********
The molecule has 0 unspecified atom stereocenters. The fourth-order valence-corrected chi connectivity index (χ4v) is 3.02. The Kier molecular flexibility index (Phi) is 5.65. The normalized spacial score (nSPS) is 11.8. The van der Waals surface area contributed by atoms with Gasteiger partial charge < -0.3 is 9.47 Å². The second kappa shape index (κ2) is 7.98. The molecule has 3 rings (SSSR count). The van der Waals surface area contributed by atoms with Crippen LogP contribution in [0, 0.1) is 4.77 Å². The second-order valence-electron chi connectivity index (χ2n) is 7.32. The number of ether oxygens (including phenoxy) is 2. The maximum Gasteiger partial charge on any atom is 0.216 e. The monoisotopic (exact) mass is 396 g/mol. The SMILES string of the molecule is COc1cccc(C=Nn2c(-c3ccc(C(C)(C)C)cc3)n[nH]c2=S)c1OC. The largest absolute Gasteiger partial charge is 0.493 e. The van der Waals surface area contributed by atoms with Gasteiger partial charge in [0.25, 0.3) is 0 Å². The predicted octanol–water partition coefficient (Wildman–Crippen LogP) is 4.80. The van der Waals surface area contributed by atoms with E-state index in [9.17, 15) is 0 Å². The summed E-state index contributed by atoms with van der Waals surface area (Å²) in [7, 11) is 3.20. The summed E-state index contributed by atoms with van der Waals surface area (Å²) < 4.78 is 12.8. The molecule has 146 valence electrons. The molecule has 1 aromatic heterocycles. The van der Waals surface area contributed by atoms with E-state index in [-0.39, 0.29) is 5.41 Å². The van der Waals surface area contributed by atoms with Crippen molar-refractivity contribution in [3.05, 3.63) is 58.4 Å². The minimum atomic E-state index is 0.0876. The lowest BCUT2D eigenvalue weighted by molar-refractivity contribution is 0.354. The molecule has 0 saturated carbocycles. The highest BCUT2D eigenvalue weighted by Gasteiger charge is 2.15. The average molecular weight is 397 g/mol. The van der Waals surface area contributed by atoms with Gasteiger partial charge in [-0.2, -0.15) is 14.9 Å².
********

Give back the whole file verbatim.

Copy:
The molecule has 0 unspecified atom stereocenters. The fourth-order valence-corrected chi connectivity index (χ4v) is 3.02. The Kier molecular flexibility index (Phi) is 5.65. The normalized spacial score (nSPS) is 11.8. The van der Waals surface area contributed by atoms with Gasteiger partial charge < -0.3 is 9.47 Å². The second kappa shape index (κ2) is 7.98. The molecule has 3 rings (SSSR count). The van der Waals surface area contributed by atoms with Crippen LogP contribution in [0, 0.1) is 4.77 Å². The second-order valence-electron chi connectivity index (χ2n) is 7.32. The number of ether oxygens (including phenoxy) is 2. The maximum Gasteiger partial charge on any atom is 0.216 e. The monoisotopic (exact) mass is 396 g/mol. The SMILES string of the molecule is COc1cccc(C=Nn2c(-c3ccc(C(C)(C)C)cc3)n[nH]c2=S)c1OC. The largest absolute Gasteiger partial charge is 0.493 e. The van der Waals surface area contributed by atoms with Gasteiger partial charge in [0.25, 0.3) is 0 Å². The predicted octanol–water partition coefficient (Wildman–Crippen LogP) is 4.80. The van der Waals surface area contributed by atoms with E-state index in [9.17, 15) is 0 Å². The summed E-state index contributed by atoms with van der Waals surface area (Å²) in [7, 11) is 3.20. The summed E-state index contributed by atoms with van der Waals surface area (Å²) < 4.78 is 12.8. The molecule has 146 valence electrons. The molecule has 1 aromatic heterocycles. The van der Waals surface area contributed by atoms with E-state index in [-0.39, 0.29) is 5.41 Å². The van der Waals surface area contributed by atoms with Crippen molar-refractivity contribution in [3.05, 3.63) is 58.4 Å². The minimum atomic E-state index is 0.0876. The lowest BCUT2D eigenvalue weighted by molar-refractivity contribution is 0.354. The molecule has 0 saturated carbocycles. The highest BCUT2D eigenvalue weighted by Gasteiger charge is 2.15. The average molecular weight is 397 g/mol. The van der Waals surface area contributed by atoms with Gasteiger partial charge in [-0.2, -0.15) is 14.9 Å².